19 Mar The (American) Monks of Norcia
It was October 6, 1995 and Father Cassian Folsom was riding the train between Rome and Naples when he felt the call of the Holy Spirit. In his seat, he found himself envisioning a new religious order, one that would focus on the integration of prayer, study and manual labor. Three years later, Father Cassian founded a new Benedictine order, the Monks of Norcia.
Today, situated in the Sybilline Mountains, within the walled city of Norcia, the Monks’ monastery is directly above the 5th-century ruins of the birthplace of St. Benedict and St. Scholastica. Fr. Cassian began his order in 1998 in a small apartment. Today, the Monks have their own monastery, a visible presence in the local community, an online presence to the world and even their own brewery. While the order is still a small one—sixteen monks in all—the authenticity of Father Cassian’s original call has been validated by the growth of the last fourteen years.
Norcia is a tourist city, thanks to its culinary delights and the uniqueness of its walls, which allow only seven points to enter the city. The Basilica is at the heart of the town, and visitors who might have come just to sample the boar and cheese instead end up being exposed to the bread that is eternal. “Visitors basically stumble across the monks,” said Bryan Gonzalez, the order’s Director of Development in the U.S.
“Tourists wander into the Basilica. They’re blown away by the beauty of the Mass. It gives the monks a chance to change culture from the inside-out.”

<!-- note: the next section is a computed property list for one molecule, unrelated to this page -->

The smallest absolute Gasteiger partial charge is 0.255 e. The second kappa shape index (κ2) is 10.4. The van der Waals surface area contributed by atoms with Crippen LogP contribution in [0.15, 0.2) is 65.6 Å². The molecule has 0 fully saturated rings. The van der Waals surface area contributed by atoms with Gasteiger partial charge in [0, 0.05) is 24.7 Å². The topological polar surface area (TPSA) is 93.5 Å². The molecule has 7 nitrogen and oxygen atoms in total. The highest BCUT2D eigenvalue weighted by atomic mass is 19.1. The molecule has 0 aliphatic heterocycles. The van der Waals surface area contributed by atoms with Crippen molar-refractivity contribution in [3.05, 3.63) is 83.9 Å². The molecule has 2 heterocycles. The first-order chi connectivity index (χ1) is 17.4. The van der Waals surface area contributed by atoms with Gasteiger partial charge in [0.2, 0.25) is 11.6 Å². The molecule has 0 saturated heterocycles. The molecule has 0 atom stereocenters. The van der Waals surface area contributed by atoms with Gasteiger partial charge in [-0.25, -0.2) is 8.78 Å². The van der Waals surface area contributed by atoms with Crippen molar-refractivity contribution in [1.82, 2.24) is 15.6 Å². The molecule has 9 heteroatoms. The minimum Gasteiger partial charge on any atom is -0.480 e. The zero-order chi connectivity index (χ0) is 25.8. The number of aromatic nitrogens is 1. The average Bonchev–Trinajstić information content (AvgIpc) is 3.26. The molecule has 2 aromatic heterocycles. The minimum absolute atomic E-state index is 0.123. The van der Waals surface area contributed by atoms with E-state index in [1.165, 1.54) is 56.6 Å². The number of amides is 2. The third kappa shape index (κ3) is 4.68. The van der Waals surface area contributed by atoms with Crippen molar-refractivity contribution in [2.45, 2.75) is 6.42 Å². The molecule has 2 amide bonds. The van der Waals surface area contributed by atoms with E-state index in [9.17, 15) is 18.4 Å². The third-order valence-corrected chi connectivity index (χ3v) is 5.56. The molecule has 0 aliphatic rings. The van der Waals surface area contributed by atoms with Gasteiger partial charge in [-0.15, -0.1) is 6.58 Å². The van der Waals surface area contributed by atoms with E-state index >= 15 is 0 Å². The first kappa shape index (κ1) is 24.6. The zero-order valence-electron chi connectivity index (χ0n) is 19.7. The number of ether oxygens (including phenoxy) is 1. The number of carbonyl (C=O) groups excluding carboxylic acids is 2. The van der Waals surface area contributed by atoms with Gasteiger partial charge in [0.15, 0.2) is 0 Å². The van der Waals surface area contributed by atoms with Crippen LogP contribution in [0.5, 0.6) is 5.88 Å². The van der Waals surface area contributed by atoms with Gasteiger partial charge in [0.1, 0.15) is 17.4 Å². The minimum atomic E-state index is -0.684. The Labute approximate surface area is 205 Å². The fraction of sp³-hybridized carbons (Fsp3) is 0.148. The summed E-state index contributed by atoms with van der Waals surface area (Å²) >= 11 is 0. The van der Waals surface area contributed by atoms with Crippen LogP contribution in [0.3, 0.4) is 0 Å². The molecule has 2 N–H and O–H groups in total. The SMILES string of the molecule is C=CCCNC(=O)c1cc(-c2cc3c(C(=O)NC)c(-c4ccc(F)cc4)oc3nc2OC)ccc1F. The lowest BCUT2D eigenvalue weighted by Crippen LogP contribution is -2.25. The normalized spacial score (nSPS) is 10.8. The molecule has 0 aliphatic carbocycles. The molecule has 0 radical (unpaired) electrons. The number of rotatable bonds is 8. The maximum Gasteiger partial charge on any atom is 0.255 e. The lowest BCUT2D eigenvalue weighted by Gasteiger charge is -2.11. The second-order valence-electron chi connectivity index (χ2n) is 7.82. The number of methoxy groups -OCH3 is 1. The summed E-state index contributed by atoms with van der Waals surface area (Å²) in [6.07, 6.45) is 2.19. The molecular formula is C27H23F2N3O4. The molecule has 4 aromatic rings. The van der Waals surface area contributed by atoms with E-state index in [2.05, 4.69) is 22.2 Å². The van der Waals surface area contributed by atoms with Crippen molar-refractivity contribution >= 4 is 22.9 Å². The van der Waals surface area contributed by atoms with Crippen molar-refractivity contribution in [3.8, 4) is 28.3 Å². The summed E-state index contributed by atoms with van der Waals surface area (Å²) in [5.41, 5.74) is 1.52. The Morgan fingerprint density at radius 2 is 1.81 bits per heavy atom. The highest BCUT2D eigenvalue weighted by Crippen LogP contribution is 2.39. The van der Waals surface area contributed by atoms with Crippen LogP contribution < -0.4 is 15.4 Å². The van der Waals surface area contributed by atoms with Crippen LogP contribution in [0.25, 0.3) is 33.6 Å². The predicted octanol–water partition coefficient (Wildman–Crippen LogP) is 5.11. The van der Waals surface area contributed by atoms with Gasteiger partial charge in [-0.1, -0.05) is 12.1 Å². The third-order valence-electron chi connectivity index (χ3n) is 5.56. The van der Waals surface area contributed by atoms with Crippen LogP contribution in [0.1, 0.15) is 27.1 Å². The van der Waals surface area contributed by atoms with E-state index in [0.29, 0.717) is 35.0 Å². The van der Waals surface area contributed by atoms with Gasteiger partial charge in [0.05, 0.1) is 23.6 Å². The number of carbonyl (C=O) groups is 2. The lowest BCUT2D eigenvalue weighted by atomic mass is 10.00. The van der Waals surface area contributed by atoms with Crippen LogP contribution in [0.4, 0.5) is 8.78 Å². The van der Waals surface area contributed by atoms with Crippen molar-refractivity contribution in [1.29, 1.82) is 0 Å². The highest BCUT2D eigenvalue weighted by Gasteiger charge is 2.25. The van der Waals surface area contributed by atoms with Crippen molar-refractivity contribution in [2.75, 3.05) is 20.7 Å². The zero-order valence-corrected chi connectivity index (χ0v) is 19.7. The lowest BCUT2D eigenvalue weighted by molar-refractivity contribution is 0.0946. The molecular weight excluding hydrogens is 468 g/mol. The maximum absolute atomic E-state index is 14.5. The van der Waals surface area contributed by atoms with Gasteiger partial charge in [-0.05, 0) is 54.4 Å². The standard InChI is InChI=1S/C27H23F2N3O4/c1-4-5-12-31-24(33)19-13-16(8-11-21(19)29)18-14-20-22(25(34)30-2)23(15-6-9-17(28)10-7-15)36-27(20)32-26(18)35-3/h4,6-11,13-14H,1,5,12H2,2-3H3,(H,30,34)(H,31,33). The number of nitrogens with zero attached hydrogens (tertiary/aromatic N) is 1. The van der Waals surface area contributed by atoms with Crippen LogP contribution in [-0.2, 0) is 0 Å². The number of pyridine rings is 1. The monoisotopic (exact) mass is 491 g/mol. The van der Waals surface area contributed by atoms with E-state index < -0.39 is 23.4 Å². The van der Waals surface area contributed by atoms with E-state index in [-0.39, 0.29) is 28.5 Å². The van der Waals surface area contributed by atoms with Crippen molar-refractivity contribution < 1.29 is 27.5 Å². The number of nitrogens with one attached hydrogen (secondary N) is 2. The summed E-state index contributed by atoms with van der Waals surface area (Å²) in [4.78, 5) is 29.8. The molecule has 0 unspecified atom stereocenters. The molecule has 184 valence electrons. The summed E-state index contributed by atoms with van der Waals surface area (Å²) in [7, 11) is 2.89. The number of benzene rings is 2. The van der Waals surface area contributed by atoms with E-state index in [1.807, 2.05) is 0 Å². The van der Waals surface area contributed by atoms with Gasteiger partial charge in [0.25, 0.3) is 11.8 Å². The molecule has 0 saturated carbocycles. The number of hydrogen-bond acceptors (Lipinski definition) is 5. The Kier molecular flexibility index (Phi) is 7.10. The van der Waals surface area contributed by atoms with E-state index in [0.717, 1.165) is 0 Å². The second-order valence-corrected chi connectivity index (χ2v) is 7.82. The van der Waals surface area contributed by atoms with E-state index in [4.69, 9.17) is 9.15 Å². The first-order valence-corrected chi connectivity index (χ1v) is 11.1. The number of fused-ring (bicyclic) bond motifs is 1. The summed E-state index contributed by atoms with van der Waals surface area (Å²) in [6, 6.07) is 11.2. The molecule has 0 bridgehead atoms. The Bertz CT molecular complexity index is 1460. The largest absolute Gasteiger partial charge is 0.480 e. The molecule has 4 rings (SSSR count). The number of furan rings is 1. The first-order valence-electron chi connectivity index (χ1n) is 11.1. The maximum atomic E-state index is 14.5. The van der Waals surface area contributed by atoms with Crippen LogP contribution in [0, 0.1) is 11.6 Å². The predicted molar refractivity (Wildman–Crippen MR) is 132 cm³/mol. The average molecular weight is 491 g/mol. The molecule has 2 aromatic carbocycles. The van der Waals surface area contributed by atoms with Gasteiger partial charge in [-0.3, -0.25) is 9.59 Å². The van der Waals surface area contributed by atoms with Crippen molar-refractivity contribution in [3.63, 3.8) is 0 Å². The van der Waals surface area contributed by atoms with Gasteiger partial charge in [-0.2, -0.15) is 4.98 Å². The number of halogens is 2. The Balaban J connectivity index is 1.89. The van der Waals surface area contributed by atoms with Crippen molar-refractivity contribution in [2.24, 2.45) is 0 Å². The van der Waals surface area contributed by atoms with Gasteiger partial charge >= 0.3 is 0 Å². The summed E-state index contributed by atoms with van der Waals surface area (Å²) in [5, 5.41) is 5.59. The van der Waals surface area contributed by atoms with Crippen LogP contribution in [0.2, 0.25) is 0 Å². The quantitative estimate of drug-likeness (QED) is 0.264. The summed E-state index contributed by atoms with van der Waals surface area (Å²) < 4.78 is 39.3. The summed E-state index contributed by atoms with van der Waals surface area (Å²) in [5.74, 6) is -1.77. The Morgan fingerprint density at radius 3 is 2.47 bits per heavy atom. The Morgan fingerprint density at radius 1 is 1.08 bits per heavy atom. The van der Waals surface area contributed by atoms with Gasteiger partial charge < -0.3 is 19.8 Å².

The food in Norcia might bring tourists, but few things could go better with boar and cheese than good beer, and that is something the Monks have been able to provide. “Brewing beer has long been a part of the monastic tradition,” said Father Mary Benedict Nivakoff, who lives at the monastery. “For years on Sunday nights we would sample the vast variety of Trappist beers and wonder if it was possible to do this ourselves.”
This past August, Father Nivakoff and his brother priests got an affirmative answer to that wish. After allowing one of the monks to renew his hobby of home brewing, they were happy with the results and realized they really could do this themselves. On the Feast of the Assumption—August 15—Birra Nursia—was open for business.
In four short months, “Nursia” beer has taken off. The monks supply restaurants both in Norcia, and as far as Venice, Livorno, Perugia, Montefalco and Rome. Within their own gift shop, Father Nivakoff reports that the beer never stays on the shelf more than a week or two.
The bigger challenge Birra Nursia faces is fulfilling the demand, as their American friends and benefactors are ready to import. “The exportation process is difficult,” said Gonzalez. “There are permits and distributors to be dealt with.” More importantly though, “the monks can’t just crank out beer,” Gonzalez added. “They can make 250 liters at a time and need a bigger beer kettle, about three times bigger.”
“A monk witnesses to the goodness of God and the beauty of creation.”
More important than meeting market demand is the positive spiritual impact the brewery work has had on the monastery. “If monks do not have good work, their spiritual lives can suffer,” said Father Nivakoff. Each monk now participates in the brewery in some form. This contribution helps each monk to take responsibility both for the quality of the beer and for the monastery in general.